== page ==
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Research frontiers for improving our understanding of drought‐induced tree and forest mortality

Overview of attention for article published in New Phytologist, February 2018
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About this Attention Score

  • In the top 25% of all research outputs scored by Altmetric
  • High Attention Score compared to outputs of the same age (90th percentile)
  • Good Attention Score compared to outputs of the same age and source (74th percentile)

Mentioned by

50 tweeters


241 Dimensions

Readers on

472 Mendeley
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Research frontiers for improving our understanding of drought‐induced tree and forest mortality
Published in
New Phytologist, February 2018
DOI 10.1111/nph.15048
Pubmed ID

Henrik Hartmann, Catarina F. Moura, William R. L. Anderegg, Nadine K. Ruehr, Yann Salmon, Craig D. Allen, Stefan K. Arndt, David D. Breshears, Hendrik Davi, David Galbraith, Katinka X. Ruthrof, Jan Wunder, Henry D. Adams, Jasper Bloemen, Maxime Cailleret, Richard Cobb, Arthur Gessler, Thorsten E. E. Grams, Steven Jansen, Markus Kautz, Francisco Lloret, Michael O'Brien


Accumulating evidence highlights increased mortality risks for trees during severe drought, particularly under warmer temperatures and increasing vapour pressure deficit (VPD). Resulting forest die-off events have severe consequences for ecosystem services, biophysical and biogeochemical land-atmosphere processes. Despite advances in monitoring, modelling and experimental studies of the causes and consequences of tree death from individual tree to ecosystem and global scale, a general mechanistic understanding and realistic predictions of drought mortality under future climate conditions are still lacking. We update a global tree mortality map and present a roadmap to a more holistic understanding of forest mortality across scales. We highlight priority research frontiers that promote: (1) new avenues for research on key tree ecophysiological responses to drought; (2) scaling from the tree/plot level to the ecosystem and region; (3) improvements of mortality risk predictions based on both empirical and mechanistic insights; and (4) a global monitoring network of forest mortality. In light of recent and anticipated large forest die-off events such a research agenda is timely and needed to achieve scientific understanding for realistic predictions of drought-induced tree mortality. The implementation of a sustainable network will require support by stakeholders and political authorities at the international level.

Twitter Demographics

The data shown below were collected from the profiles of 50 tweeters who shared this research output. Click here to find out more about how the information was compiled.

Mendeley readers

The data shown below were compiled from readership statistics for 472 Mendeley readers of this research output. Click here to see the associated Mendeley record.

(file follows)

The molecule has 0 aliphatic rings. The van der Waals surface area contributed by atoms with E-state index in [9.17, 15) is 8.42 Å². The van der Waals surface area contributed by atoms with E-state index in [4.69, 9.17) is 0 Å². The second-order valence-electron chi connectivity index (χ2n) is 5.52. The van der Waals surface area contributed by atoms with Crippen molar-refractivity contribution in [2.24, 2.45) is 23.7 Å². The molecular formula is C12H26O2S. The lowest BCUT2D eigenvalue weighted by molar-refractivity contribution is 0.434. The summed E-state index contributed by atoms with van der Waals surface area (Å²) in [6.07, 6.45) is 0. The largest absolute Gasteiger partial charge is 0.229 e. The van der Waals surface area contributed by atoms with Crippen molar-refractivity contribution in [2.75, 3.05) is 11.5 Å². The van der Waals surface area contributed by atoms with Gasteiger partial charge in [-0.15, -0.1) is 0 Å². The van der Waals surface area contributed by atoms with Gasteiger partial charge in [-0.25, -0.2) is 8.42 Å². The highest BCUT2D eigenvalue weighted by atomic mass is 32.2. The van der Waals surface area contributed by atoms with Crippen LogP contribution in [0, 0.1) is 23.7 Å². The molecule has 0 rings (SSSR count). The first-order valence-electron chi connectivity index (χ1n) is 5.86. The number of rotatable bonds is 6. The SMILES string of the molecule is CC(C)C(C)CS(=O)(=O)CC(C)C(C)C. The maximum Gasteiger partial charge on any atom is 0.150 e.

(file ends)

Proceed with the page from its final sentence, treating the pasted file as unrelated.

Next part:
Geographical breakdown

Country Count As %
Unknown 472 100%

Demographic breakdown

Readers by professional status Count As %
Researcher 105 22%
Student > Ph. D. Student 100 21%
Student > Master 65 14%
Student > Doctoral Student 32 7%
Other 23 5%
Other 68 14%
Unknown 79 17%
Readers by discipline Count As %
Agricultural and Biological Sciences 141 30%
Environmental Science 132 28%
Earth and Planetary Sciences 36 8%
Engineering 9 2%
Biochemistry, Genetics and Molecular Biology 6 1%
Other 25 5%
Unknown 123 26%

Attention Score in Context

This research output has an Altmetric Attention Score of 27. This is our high-level measure of the quality and quantity of online attention that it has received. This Attention Score, as well as the ranking and number of research outputs shown below, was calculated when the research output was last mentioned on 03 November 2022.
All research outputs
of 22,487,039 outputs
Outputs from New Phytologist
of 8,477 outputs
Outputs of similar age
of 296,803 outputs
Outputs of similar age from New Phytologist
of 150 outputs
Altmetric has tracked 22,487,039 research outputs across all sources so far. Compared to these this one has done particularly well and is in the 94th percentile: it's in the top 10% of all research outputs ever tracked by Altmetric.
So far Altmetric has tracked 8,477 research outputs from this source. They typically receive a lot more attention than average, with a mean Attention Score of 13.6. This one has done well, scoring higher than 87% of its peers.
Older research outputs will score higher simply because they've had more time to accumulate mentions. To account for age we can compare this Altmetric Attention Score to the 296,803 tracked outputs that were published within six weeks on either side of this one in any source. This one has done particularly well, scoring higher than 90% of its contemporaries.
We're also able to compare this research output to 150 others from the same source and published within six weeks on either side of this one. This one has gotten more attention than average, scoring higher than 74% of its contemporaries.